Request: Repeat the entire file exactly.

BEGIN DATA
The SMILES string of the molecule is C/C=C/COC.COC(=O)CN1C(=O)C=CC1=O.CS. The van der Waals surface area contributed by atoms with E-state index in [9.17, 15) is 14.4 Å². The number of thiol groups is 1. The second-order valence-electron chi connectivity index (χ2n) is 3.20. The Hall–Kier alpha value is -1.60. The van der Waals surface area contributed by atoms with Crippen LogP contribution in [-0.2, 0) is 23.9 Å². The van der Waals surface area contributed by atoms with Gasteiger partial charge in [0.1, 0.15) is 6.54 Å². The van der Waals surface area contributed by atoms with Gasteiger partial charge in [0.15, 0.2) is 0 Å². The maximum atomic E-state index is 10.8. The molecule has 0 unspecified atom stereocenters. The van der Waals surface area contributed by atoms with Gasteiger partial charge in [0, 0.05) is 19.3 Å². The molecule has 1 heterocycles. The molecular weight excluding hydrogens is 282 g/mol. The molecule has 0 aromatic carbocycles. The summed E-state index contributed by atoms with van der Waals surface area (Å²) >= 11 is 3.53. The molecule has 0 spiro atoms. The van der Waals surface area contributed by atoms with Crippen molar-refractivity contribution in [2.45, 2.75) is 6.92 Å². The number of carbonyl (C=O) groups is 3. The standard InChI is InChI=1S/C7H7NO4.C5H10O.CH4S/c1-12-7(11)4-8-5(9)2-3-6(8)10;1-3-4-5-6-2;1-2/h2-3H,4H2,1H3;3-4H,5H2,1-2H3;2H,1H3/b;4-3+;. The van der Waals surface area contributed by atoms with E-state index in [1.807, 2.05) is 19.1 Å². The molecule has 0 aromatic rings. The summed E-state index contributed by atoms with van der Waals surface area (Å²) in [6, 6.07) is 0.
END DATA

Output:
The SMILES string of the molecule is C/C=C/COC.COC(=O)CN1C(=O)C=CC1=O.CS. The van der Waals surface area contributed by atoms with E-state index in [9.17, 15) is 14.4 Å². The number of thiol groups is 1. The second-order valence-electron chi connectivity index (χ2n) is 3.20. The Hall–Kier alpha value is -1.60. The van der Waals surface area contributed by atoms with Crippen LogP contribution in [-0.2, 0) is 23.9 Å². The van der Waals surface area contributed by atoms with Gasteiger partial charge in [0.1, 0.15) is 6.54 Å². The van der Waals surface area contributed by atoms with Gasteiger partial charge in [0.15, 0.2) is 0 Å². The maximum atomic E-state index is 10.8. The molecule has 0 unspecified atom stereocenters. The van der Waals surface area contributed by atoms with Gasteiger partial charge in [0, 0.05) is 19.3 Å². The molecule has 1 heterocycles. The molecular weight excluding hydrogens is 282 g/mol. The molecule has 0 aromatic carbocycles. The summed E-state index contributed by atoms with van der Waals surface area (Å²) >= 11 is 3.53. The molecule has 0 spiro atoms. The van der Waals surface area contributed by atoms with Crippen molar-refractivity contribution in [2.45, 2.75) is 6.92 Å². The number of carbonyl (C=O) groups is 3. The standard InChI is InChI=1S/C7H7NO4.C5H10O.CH4S/c1-12-7(11)4-8-5(9)2-3-6(8)10;1-3-4-5-6-2;1-2/h2-3H,4H2,1H3;3-4H,5H2,1-2H3;2H,1H3/b;4-3+;. The van der Waals surface area contributed by atoms with E-state index in [1.807, 2.05) is 19.1 Å². The molecule has 0 aromatic rings. The summed E-state index contributed by atoms with van der Waals surface area (Å²) in [6, 6.07) is 0.